Federal also has an extensive list for the cartridges they load, which also show the kinetic energy:

http://www.federalpremium.com/ballistics/default.aspx

Hope this helps so far.

Liquid Metal
January 1, 2007, 07:49 AM
Totally Thank You McCall911!

BTW... How do you quote someone in this forum? There is usally a button after you login for this right?

McCall911
January 1, 2007, 09:02 AM
BTW... How do you quote someone in this forum? There is usally a button after you login for this right?

My lazy way of doing it is to first click "Post Reply" and then copy and paste whatever I want to quote into the Message box. ( I generally copy from the posts underneath the Message box.) Then I go back and highlight the quote and click the 4th symbol to the right directly above the message, the one that looks like a cartoon quote. And that's all I do.

redneck2
January 1, 2007, 09:25 AM
redneck2, are there any disadvantages to use reloads? I think you made a good point.
downside...Cost to get started, time it takes (depends greatly on equipment), possibility of damaging gun and /or shooter if you do something foolish

Upside...taylor your own loads, save anywhere from 25-90% on ammo, shoot more, make rounds for obscure calibers, satisfaction of shooting your own stuff

Liquid Metal
January 1, 2007, 09:06 PM
Thanks Redneck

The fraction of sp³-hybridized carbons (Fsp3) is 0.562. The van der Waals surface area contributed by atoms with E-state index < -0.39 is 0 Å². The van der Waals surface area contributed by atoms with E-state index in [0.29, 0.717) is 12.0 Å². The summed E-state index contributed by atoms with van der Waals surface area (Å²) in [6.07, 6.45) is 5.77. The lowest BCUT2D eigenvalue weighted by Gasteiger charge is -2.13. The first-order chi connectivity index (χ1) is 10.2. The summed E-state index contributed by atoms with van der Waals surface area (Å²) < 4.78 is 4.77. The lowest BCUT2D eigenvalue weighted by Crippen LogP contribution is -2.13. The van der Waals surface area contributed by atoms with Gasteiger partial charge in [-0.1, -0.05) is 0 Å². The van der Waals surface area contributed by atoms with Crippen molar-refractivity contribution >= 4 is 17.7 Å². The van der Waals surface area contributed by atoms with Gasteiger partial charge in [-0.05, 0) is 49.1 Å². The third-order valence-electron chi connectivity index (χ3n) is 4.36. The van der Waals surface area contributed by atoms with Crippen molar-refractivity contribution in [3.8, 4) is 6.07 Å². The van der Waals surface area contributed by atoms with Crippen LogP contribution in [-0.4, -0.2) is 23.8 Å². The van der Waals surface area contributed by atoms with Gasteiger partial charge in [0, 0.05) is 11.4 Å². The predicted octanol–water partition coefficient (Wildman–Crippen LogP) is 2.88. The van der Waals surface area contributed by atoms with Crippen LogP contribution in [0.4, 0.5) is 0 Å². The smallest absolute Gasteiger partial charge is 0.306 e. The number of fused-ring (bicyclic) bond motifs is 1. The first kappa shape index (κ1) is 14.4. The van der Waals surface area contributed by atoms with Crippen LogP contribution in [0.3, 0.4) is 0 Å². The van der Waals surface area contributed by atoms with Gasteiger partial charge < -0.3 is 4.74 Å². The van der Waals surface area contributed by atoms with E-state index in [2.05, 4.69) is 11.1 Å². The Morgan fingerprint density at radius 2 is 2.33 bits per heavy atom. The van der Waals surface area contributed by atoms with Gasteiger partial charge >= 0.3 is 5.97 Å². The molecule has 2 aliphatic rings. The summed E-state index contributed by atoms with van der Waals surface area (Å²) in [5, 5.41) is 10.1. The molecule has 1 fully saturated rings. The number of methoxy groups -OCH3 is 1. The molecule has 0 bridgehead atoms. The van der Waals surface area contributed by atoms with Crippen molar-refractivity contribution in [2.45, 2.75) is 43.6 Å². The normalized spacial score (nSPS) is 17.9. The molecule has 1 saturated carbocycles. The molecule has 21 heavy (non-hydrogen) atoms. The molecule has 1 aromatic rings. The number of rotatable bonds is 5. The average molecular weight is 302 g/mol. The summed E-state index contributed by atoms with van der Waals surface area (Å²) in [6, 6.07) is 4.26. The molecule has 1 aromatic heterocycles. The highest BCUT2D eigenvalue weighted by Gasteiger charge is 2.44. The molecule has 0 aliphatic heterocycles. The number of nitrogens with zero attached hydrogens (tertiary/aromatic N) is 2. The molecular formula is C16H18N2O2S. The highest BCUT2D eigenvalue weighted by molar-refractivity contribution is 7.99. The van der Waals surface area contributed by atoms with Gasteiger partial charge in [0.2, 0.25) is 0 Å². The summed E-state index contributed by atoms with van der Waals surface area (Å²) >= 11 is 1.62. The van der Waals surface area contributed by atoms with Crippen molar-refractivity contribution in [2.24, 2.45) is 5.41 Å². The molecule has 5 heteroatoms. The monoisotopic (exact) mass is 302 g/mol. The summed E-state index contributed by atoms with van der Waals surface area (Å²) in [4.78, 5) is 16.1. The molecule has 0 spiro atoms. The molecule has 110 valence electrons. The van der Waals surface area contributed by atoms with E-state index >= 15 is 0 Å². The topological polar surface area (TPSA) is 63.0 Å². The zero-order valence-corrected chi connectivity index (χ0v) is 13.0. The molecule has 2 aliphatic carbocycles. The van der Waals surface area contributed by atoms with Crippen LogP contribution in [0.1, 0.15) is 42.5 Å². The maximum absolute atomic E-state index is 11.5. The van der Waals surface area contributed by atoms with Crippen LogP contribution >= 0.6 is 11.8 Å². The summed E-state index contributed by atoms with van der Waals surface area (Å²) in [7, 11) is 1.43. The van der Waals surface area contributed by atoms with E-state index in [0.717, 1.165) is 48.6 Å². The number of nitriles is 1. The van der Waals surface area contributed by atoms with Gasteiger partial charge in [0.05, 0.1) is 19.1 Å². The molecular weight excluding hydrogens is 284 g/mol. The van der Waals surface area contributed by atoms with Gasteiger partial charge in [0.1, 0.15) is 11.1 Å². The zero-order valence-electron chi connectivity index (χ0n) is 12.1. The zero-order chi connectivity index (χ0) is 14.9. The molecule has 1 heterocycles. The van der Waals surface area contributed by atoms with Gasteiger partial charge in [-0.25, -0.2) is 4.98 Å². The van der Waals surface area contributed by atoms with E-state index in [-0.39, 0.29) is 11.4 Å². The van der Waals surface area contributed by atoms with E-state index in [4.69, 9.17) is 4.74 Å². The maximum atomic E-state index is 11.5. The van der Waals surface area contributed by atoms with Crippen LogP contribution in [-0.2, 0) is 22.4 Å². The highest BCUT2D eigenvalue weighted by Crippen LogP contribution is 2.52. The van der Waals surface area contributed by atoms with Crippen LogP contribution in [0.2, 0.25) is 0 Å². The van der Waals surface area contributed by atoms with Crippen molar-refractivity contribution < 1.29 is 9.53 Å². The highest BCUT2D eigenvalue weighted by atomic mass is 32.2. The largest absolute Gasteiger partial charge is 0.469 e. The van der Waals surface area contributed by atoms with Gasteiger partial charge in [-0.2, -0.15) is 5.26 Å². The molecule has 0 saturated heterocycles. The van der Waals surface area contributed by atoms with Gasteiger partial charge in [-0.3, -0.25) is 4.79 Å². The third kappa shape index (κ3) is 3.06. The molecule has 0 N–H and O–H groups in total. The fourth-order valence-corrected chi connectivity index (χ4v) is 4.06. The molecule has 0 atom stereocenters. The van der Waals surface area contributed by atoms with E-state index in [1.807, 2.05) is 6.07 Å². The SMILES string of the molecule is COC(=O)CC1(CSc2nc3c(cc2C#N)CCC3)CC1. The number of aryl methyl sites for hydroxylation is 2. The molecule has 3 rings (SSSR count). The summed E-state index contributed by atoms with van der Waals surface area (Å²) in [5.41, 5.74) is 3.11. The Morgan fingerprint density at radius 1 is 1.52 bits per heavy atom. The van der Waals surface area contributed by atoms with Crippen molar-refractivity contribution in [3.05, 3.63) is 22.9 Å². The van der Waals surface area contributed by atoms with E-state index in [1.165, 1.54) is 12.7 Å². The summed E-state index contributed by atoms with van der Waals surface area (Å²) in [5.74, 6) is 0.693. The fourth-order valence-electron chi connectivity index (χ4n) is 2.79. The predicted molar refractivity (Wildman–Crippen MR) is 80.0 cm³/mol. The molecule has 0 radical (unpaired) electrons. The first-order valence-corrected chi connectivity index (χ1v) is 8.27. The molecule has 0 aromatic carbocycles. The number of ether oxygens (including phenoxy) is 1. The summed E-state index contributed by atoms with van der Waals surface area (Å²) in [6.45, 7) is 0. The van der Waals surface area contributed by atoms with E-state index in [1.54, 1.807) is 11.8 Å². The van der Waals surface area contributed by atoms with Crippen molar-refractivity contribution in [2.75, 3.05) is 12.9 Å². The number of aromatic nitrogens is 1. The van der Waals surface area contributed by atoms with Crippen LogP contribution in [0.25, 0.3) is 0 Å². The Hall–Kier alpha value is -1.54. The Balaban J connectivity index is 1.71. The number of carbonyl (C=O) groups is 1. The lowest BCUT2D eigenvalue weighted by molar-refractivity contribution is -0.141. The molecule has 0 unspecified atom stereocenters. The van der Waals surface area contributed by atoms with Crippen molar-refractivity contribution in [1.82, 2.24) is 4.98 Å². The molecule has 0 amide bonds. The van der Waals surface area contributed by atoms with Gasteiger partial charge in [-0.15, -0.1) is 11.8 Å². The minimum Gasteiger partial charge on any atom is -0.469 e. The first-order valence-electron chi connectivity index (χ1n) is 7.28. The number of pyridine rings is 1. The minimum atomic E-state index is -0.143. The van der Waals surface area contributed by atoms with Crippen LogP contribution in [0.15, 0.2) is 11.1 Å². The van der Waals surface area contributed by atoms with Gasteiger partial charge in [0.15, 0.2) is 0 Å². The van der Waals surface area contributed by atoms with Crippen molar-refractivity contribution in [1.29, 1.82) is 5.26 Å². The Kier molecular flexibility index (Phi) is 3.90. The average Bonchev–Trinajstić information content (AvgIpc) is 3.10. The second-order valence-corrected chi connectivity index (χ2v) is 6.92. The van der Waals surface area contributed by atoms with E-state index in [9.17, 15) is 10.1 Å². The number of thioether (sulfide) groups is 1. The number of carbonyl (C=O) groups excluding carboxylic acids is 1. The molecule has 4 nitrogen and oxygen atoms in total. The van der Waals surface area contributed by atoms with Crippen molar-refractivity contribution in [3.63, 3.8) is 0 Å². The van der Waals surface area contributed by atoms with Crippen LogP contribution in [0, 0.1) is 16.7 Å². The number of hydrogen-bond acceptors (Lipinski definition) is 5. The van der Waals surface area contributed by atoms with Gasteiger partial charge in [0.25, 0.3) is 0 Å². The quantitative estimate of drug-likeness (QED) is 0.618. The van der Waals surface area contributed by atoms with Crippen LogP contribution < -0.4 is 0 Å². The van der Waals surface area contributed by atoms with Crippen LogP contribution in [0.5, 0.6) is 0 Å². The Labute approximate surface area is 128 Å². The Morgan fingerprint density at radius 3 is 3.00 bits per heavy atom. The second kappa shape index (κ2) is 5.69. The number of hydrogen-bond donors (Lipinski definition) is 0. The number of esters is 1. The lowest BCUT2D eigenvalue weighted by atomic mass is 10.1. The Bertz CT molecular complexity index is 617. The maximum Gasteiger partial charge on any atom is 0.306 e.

McCall911, check these threads out. This is why we don't have a quote button.
http://www.thehighroad.org/showthread.php?t=143230
http://www.thehighroad.org/showthread.php?t=185188

rangerruck
January 1, 2007, 09:14 PM
look at the new yearly, peterson's annual, or guns and ammo annual. In the back of these mags, there is allways a cartridge table. It shows you velocity, trajectory, and energy, of many diff loads at the muzzle, and subsequently at 100 200 300 400 and 500 yds.

Liquid Metal
January 1, 2007, 09:31 PM
I will look at it rangerruck. Thanks


This is such a cool site.
http://www.theboxotruth.com/

I got it from this post from SFHogman.
http://www.thehighroad.org/showthread.php?t=244280

Froggy
January 1, 2007, 11:55 PM
Not complete lists, but might answer some of your questions:

http://www.chuckhawks.com/handgun_power_chart.htm

http://www.chuckhawks.com/rifle_killing_power_list.htm

.

McCall911
January 2, 2007, 06:12 AM
OK. Maybe I'm a geek but...

Mr. Hawks' "killing power" thingy is--well--mathematically unsound.

If the formula is this:
I found that if I took energy at 100 yards and multiplied it by bullet sectional density (a fractional number) and bullet cross-sectional area (also a fractional number),

If we're going to be factual, the sectional density is nothing more than the bullet weight divided by the cross-sectional area. And if we're multiplying back the cross sectional area, we have in essence cancelled it out! So this formula is, I hate to say it, bogus.

Now, if he had used a formula which used energy x sectional density x caliber (in inches), it might appear to be more believable. Still wrong IMO, but more believable.

mpmarty
January 2, 2007, 02:46 PM
"Thanks for getting to my thread guys.

redneck2, are there any disadvantages to use reloads? I think you made a good point.

McCall911, I am looking for a list that describe caliber or cartridge that will cause more damage when it hits an object. For example, 22 caliber has less power to penetrate or knock down than 45 caliber."

There are many "22 caliber" cartridges that are far more powerful then some 45 caliber cartridges. Like a 220 swift vs. a 45acp. On the other hand of course the 458 lott is more powerful than any 22 caliber I know of.